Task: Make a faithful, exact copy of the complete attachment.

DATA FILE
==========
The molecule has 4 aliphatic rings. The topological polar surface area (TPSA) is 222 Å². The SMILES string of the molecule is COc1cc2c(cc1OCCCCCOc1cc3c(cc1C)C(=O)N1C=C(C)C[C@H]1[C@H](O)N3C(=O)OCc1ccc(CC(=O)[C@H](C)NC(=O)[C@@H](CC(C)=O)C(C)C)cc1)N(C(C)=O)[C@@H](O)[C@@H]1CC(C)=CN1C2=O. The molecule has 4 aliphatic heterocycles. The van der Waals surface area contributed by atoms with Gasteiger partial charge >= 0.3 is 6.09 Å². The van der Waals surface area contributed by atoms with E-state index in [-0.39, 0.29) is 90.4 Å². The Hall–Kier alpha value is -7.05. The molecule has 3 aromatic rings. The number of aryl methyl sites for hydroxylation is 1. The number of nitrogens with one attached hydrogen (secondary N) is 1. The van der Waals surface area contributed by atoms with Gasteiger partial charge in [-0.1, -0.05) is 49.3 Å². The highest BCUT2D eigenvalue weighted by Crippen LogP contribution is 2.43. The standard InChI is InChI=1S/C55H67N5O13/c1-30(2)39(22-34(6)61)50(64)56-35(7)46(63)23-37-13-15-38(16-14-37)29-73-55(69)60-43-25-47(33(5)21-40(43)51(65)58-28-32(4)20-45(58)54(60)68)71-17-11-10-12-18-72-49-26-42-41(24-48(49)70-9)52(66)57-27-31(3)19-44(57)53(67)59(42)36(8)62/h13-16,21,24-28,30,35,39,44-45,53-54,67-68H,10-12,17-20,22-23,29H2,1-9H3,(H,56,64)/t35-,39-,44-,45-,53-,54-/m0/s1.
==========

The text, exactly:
The molecule has 4 aliphatic rings. The topological polar surface area (TPSA) is 222 Å². The SMILES string of the molecule is COc1cc2c(cc1OCCCCCOc1cc3c(cc1C)C(=O)N1C=C(C)C[C@H]1[C@H](O)N3C(=O)OCc1ccc(CC(=O)[C@H](C)NC(=O)[C@@H](CC(C)=O)C(C)C)cc1)N(C(C)=O)[C@@H](O)[C@@H]1CC(C)=CN1C2=O. The molecule has 4 aliphatic heterocycles. The van der Waals surface area contributed by atoms with Gasteiger partial charge >= 0.3 is 6.09 Å². The van der Waals surface area contributed by atoms with E-state index in [-0.39, 0.29) is 90.4 Å². The Hall–Kier alpha value is -7.05. The molecule has 3 aromatic rings. The number of aryl methyl sites for hydroxylation is 1. The number of nitrogens with one attached hydrogen (secondary N) is 1. The van der Waals surface area contributed by atoms with Gasteiger partial charge in [-0.1, -0.05) is 49.3 Å². The highest BCUT2D eigenvalue weighted by Crippen LogP contribution is 2.43. The standard InChI is InChI=1S/C55H67N5O13/c1-30(2)39(22-34(6)61)50(64)56-35(7)46(63)23-37-13-15-38(16-14-37)29-73-55(69)60-43-25-47(33(5)21-40(43)51(65)58-28-32(4)20-45(58)54(60)68)71-17-11-10-12-18-72-49-26-42-41(24-48(49)70-9)52(66)57-27-31(3)19-44(57)53(67)59(42)36(8)62/h13-16,21,24-28,30,35,39,44-45,53-54,67-68H,10-12,17-20,22-23,29H2,1-9H3,(H,56,64)/t35-,39-,44-,45-,53-,54-/m0/s1.